In May, Ringling Brother will close after 146 years. Kenneth Feld, chairman and CEO of Feld Entertainment and the producer of Ringling Bros. and Barnum & Bailey says that his family is "extremely grateful to the millions of families who have made Ringling Bros. part of their lives for generations."

He goes on to say that the circus has "continuously been a source of inspiration and joy to my family and me."

The circus noticed a declined in attendance after the retirement of the elephants in May of 2015. Feld says that combined with high operating cost and prolonged battles with animal rights groups, they felt closing was the right thing to do, even though it was "a difficult business decision."

Animal rights groups like PETA and the Humane Society are rejoicing after this decision was made claiming that the public has changed. The Humane Society says "it's just not acceptable any longer to cart wild animals from city to city and have them perform silly yet coercive stunts."

Ringling Bros. World's Greatest Show was founded in Baraboo, Wis. in 1884 by five of the seven Rungeling brothers. The show was acquired by Barnum & Bailey Greatest Show on Earth in 1907, merging the two shoes in 1919.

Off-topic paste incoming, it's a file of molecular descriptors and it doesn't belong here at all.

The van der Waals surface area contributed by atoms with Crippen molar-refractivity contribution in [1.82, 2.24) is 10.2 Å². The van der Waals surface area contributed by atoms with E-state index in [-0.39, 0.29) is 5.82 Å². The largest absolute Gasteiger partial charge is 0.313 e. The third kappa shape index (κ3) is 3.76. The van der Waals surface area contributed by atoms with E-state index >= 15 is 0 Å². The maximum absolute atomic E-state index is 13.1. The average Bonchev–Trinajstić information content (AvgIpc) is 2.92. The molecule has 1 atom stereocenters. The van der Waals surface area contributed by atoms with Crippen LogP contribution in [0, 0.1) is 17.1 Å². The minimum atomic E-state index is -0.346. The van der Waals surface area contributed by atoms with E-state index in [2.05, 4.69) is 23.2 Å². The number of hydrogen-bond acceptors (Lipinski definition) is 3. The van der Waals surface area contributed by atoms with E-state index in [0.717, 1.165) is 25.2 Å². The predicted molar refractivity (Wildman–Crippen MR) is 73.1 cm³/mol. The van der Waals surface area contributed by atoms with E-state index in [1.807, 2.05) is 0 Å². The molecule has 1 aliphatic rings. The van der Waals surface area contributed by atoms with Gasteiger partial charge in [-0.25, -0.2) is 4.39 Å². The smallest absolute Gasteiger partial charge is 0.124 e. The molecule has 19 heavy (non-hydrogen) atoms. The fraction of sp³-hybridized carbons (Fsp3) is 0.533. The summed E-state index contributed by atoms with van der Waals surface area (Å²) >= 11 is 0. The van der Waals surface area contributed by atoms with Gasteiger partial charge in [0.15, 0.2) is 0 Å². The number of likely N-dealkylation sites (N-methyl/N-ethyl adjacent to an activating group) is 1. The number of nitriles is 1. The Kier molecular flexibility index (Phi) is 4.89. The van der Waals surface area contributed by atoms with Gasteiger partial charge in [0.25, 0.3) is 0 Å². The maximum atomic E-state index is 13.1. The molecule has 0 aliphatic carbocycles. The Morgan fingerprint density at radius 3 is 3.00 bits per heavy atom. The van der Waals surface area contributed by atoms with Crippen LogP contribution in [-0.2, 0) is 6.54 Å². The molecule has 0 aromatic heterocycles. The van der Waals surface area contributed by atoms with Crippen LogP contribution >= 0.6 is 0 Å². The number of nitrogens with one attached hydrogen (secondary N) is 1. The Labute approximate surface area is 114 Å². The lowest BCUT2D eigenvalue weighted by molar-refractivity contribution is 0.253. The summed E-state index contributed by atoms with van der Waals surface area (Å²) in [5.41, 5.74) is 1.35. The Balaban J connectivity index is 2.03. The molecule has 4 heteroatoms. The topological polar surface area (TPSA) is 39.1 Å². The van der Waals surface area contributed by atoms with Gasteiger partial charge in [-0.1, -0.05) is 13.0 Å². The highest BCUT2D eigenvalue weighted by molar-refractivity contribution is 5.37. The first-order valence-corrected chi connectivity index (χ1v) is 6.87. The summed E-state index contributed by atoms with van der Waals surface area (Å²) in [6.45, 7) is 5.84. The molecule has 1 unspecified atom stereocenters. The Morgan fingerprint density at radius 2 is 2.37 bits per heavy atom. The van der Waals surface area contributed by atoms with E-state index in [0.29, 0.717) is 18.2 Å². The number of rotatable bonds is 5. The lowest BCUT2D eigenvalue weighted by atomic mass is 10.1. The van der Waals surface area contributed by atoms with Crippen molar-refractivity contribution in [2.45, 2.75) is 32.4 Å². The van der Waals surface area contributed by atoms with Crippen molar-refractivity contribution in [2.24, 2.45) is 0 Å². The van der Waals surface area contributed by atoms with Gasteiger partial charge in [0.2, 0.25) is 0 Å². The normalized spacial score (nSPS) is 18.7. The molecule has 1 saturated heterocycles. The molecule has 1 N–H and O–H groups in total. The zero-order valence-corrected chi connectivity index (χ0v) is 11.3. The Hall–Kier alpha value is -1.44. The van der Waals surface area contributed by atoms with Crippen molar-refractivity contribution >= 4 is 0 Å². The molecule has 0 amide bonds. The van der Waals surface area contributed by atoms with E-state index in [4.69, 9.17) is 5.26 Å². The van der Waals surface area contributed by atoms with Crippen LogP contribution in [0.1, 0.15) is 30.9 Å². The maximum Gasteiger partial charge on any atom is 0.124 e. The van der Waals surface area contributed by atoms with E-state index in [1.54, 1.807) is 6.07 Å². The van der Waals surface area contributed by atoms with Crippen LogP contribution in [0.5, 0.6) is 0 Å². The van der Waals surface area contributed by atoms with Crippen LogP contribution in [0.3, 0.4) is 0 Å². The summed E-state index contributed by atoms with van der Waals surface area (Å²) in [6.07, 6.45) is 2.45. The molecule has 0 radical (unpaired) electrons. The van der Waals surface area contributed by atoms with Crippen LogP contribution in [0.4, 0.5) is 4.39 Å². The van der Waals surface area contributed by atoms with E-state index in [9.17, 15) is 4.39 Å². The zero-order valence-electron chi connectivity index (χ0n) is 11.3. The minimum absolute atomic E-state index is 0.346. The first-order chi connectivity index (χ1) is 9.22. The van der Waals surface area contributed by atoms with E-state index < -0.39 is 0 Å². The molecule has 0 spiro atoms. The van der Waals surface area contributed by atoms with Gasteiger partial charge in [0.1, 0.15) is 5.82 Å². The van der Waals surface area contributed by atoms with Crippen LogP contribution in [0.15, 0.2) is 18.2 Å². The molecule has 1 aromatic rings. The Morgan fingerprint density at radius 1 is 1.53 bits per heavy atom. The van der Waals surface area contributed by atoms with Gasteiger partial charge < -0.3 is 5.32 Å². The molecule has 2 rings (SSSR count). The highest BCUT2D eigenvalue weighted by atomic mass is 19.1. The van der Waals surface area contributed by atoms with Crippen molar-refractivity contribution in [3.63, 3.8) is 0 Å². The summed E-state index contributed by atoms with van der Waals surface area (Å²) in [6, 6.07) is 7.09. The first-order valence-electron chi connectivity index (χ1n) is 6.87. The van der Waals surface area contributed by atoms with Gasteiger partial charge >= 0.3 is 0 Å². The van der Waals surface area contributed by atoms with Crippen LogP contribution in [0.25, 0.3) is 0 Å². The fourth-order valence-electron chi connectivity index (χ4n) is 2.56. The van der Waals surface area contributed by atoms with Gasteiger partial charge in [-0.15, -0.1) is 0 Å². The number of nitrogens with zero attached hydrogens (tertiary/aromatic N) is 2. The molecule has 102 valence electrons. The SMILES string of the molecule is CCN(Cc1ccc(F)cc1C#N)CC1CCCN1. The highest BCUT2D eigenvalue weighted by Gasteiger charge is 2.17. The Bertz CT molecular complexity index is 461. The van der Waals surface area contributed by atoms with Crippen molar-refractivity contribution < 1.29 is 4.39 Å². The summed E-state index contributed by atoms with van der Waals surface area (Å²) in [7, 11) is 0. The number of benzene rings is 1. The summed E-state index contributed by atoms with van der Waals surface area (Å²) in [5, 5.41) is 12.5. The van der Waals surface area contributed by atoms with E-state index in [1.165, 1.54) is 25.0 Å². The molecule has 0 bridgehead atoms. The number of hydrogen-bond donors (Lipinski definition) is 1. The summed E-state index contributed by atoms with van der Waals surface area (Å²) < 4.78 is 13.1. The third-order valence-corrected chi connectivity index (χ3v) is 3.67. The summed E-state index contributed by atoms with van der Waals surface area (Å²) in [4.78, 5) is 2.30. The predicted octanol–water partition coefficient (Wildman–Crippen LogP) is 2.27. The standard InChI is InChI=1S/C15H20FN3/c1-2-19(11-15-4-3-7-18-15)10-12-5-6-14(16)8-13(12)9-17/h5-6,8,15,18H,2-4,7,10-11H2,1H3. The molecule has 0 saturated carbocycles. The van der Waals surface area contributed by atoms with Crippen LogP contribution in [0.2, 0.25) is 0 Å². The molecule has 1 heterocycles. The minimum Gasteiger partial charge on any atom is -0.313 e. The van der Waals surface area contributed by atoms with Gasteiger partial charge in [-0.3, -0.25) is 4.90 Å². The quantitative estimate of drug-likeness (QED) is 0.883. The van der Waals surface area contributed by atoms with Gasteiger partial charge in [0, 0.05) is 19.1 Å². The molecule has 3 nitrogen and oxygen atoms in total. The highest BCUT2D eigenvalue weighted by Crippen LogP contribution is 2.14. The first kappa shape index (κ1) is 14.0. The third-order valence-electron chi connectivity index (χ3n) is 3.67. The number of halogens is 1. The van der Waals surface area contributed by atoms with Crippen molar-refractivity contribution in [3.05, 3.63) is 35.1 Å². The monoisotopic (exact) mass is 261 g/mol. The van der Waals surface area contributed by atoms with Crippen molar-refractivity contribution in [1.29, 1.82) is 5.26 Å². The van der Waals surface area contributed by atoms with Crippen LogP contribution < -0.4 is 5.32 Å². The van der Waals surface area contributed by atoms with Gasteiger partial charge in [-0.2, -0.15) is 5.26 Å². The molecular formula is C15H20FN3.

The brothers started out modestly with skits and juggling routines, adding a trick horse and bear into their act by the end of their first season. The circus saw many ups and downs including the Great Depression of t he 1930s and a major fire in Hartford Connecticut in 1944 where the circus tents went up in flames.

While many activists would not associate Ringling Bros. with philanthropic work, it is true. In 1968 they established the Ringling Bros. and Barnum & Bailey Clown College. Ringling Bros. participated in library reading programs, cancer research and a Circus Get-Fit program.

In 1995, they established the Center for Elephant Conservation in Florida, where they retired the elephants from their acts in 2015.

Every dog that was used in a show came from an animal shelter or were rescued from poor living conditions. They even participated in breeding programs for endangered species including the Bengal tiger, the Siberian tiger and Asian elephants.

The big top will go up for the last time on May 21, 2017 at the Nassau Veterans Memorial Coliseum in Uniondale, N.Y. Closest to Guernsey County, the "Out of the Word" show can be seen in Philadelphia, Pa. Feb. 16 20 and the "Circus Extreme" show can be seen in Cincinnati, March 10-19.